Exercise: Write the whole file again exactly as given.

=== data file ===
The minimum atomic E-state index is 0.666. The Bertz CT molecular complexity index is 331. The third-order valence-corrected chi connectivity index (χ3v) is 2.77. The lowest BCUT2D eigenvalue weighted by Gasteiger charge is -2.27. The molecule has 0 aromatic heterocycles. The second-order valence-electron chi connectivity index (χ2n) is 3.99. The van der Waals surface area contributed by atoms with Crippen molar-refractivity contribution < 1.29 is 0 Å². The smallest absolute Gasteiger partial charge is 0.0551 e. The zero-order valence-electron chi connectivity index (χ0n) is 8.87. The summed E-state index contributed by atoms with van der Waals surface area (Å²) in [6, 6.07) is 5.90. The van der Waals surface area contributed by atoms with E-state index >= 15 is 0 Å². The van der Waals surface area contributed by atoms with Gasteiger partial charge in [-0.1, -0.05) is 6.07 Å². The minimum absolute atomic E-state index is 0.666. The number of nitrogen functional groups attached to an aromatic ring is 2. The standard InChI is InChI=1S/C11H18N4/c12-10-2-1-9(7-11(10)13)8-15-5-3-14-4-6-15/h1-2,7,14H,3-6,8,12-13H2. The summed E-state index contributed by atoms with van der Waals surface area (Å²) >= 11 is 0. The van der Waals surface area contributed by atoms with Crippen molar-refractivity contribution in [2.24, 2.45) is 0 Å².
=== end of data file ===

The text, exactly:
The minimum atomic E-state index is 0.666. The Bertz CT molecular complexity index is 331. The third-order valence-corrected chi connectivity index (χ3v) is 2.77. The lowest BCUT2D eigenvalue weighted by Gasteiger charge is -2.27. The molecule has 0 aromatic heterocycles. The second-order valence-electron chi connectivity index (χ2n) is 3.99. The van der Waals surface area contributed by atoms with Crippen molar-refractivity contribution < 1.29 is 0 Å². The smallest absolute Gasteiger partial charge is 0.0551 e. The zero-order valence-electron chi connectivity index (χ0n) is 8.87. The summed E-state index contributed by atoms with van der Waals surface area (Å²) in [6, 6.07) is 5.90. The van der Waals surface area contributed by atoms with E-state index >= 15 is 0 Å². The van der Waals surface area contributed by atoms with Gasteiger partial charge in [-0.1, -0.05) is 6.07 Å². The minimum absolute atomic E-state index is 0.666. The number of nitrogen functional groups attached to an aromatic ring is 2. The standard InChI is InChI=1S/C11H18N4/c12-10-2-1-9(7-11(10)13)8-15-5-3-14-4-6-15/h1-2,7,14H,3-6,8,12-13H2. The summed E-state index contributed by atoms with van der Waals surface area (Å²) >= 11 is 0. The van der Waals surface area contributed by atoms with Crippen molar-refractivity contribution in [2.24, 2.45) is 0 Å².